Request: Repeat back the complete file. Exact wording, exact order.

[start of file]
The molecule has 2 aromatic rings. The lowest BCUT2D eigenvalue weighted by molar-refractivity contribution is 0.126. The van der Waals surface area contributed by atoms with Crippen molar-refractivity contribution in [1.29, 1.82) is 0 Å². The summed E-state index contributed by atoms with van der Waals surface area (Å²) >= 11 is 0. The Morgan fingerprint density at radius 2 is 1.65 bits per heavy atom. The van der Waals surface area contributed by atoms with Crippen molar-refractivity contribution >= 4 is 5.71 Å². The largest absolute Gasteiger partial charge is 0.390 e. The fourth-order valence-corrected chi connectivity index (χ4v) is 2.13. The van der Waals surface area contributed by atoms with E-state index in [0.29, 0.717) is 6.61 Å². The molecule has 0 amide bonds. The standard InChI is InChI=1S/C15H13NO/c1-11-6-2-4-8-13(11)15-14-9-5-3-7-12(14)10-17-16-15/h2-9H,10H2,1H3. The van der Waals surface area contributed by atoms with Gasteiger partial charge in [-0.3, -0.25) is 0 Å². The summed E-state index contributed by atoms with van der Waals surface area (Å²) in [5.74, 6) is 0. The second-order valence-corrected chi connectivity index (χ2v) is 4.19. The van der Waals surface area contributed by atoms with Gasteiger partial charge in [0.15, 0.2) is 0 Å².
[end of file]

The molecule has 2 aromatic rings. The lowest BCUT2D eigenvalue weighted by molar-refractivity contribution is 0.126. The van der Waals surface area contributed by atoms with Crippen molar-refractivity contribution in [1.29, 1.82) is 0 Å². The summed E-state index contributed by atoms with van der Waals surface area (Å²) >= 11 is 0. The Morgan fingerprint density at radius 2 is 1.65 bits per heavy atom. The van der Waals surface area contributed by atoms with Crippen molar-refractivity contribution >= 4 is 5.71 Å². The largest absolute Gasteiger partial charge is 0.390 e. The fourth-order valence-corrected chi connectivity index (χ4v) is 2.13. The van der Waals surface area contributed by atoms with E-state index in [0.29, 0.717) is 6.61 Å². The molecule has 0 amide bonds. The standard InChI is InChI=1S/C15H13NO/c1-11-6-2-4-8-13(11)15-14-9-5-3-7-12(14)10-17-16-15/h2-9H,10H2,1H3. The van der Waals surface area contributed by atoms with Gasteiger partial charge in [-0.3, -0.25) is 0 Å². The summed E-state index contributed by atoms with van der Waals surface area (Å²) in [5.74, 6) is 0. The second-order valence-corrected chi connectivity index (χ2v) is 4.19. The van der Waals surface area contributed by atoms with Gasteiger partial charge in [0.15, 0.2) is 0 Å².